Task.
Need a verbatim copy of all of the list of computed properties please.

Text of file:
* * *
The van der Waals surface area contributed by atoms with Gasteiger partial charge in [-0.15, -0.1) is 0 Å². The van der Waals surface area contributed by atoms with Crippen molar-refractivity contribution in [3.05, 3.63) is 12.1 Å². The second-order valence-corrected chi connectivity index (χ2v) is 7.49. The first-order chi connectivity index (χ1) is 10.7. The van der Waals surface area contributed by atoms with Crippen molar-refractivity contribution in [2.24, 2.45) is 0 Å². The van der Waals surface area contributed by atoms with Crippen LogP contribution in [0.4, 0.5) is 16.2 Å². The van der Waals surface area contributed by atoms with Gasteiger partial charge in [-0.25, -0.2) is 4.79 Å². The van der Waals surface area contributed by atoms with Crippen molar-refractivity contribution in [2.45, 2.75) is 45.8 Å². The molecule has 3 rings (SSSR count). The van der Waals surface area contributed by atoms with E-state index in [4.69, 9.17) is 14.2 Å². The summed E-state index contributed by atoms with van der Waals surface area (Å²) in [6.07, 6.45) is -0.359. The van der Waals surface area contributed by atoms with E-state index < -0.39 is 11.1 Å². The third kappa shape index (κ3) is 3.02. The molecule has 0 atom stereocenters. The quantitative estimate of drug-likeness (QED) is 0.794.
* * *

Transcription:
The van der Waals surface area contributed by atoms with Gasteiger partial charge in [-0.15, -0.1) is 0 Å². The van der Waals surface area contributed by atoms with Crippen molar-refractivity contribution in [3.05, 3.63) is 12.1 Å². The second-order valence-corrected chi connectivity index (χ2v) is 7.49. The first-order chi connectivity index (χ1) is 10.7. The van der Waals surface area contributed by atoms with Crippen molar-refractivity contribution in [2.24, 2.45) is 0 Å². The van der Waals surface area contributed by atoms with Crippen LogP contribution in [0.4, 0.5) is 16.2 Å². The van der Waals surface area contributed by atoms with Gasteiger partial charge in [-0.25, -0.2) is 4.79 Å². The van der Waals surface area contributed by atoms with Crippen molar-refractivity contribution in [2.45, 2.75) is 45.8 Å². The molecule has 3 rings (SSSR count). The van der Waals surface area contributed by atoms with E-state index in [4.69, 9.17) is 14.2 Å². The summed E-state index contributed by atoms with van der Waals surface area (Å²) in [6.07, 6.45) is -0.359. The van der Waals surface area contributed by atoms with E-state index < -0.39 is 11.1 Å². The third kappa shape index (κ3) is 3.02. The molecule has 0 atom stereocenters. The quantitative estimate of drug-likeness (QED) is 0.794.